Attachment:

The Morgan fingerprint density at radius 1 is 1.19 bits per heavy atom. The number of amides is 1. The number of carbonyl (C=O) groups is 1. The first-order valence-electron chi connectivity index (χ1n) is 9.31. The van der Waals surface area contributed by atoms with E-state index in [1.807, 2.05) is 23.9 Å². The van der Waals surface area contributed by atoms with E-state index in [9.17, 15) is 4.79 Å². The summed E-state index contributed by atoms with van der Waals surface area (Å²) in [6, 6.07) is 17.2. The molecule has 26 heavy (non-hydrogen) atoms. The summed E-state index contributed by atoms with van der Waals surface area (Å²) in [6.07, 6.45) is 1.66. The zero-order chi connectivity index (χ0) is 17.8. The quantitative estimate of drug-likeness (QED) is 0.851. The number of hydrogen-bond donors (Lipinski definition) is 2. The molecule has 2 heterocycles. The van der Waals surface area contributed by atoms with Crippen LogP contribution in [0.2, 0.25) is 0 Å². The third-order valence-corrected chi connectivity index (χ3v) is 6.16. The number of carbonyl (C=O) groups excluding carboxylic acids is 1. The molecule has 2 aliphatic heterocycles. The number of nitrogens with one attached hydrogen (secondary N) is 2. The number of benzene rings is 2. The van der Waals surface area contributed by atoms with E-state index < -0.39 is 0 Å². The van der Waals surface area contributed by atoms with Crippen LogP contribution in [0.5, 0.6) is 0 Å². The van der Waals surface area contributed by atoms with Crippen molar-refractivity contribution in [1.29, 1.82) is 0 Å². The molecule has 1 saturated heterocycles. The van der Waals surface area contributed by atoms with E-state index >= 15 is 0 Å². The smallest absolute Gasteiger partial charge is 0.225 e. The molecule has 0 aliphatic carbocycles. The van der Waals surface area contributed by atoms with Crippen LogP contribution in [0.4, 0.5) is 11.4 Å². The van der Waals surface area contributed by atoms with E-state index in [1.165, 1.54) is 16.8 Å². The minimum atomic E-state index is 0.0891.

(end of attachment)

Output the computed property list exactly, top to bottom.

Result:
The Morgan fingerprint density at radius 1 is 1.19 bits per heavy atom. The number of amides is 1. The number of carbonyl (C=O) groups is 1. The first-order valence-electron chi connectivity index (χ1n) is 9.31. The van der Waals surface area contributed by atoms with E-state index in [1.807, 2.05) is 23.9 Å². The van der Waals surface area contributed by atoms with E-state index in [9.17, 15) is 4.79 Å². The summed E-state index contributed by atoms with van der Waals surface area (Å²) in [6, 6.07) is 17.2. The molecule has 26 heavy (non-hydrogen) atoms. The summed E-state index contributed by atoms with van der Waals surface area (Å²) in [6.07, 6.45) is 1.66. The zero-order chi connectivity index (χ0) is 17.8. The quantitative estimate of drug-likeness (QED) is 0.851. The number of hydrogen-bond donors (Lipinski definition) is 2. The molecule has 2 heterocycles. The van der Waals surface area contributed by atoms with Crippen LogP contribution in [0.2, 0.25) is 0 Å². The third-order valence-corrected chi connectivity index (χ3v) is 6.16. The number of carbonyl (C=O) groups excluding carboxylic acids is 1. The molecule has 2 aliphatic heterocycles. The number of nitrogens with one attached hydrogen (secondary N) is 2. The number of benzene rings is 2. The van der Waals surface area contributed by atoms with E-state index < -0.39 is 0 Å². The van der Waals surface area contributed by atoms with Crippen LogP contribution in [0.5, 0.6) is 0 Å². The van der Waals surface area contributed by atoms with Crippen molar-refractivity contribution in [1.29, 1.82) is 0 Å². The molecule has 1 saturated heterocycles. The van der Waals surface area contributed by atoms with E-state index >= 15 is 0 Å². The smallest absolute Gasteiger partial charge is 0.225 e. The molecule has 0 aliphatic carbocycles. The van der Waals surface area contributed by atoms with Crippen LogP contribution in [0.4, 0.5) is 11.4 Å². The van der Waals surface area contributed by atoms with E-state index in [1.165, 1.54) is 16.8 Å². The minimum atomic E-state index is 0.0891.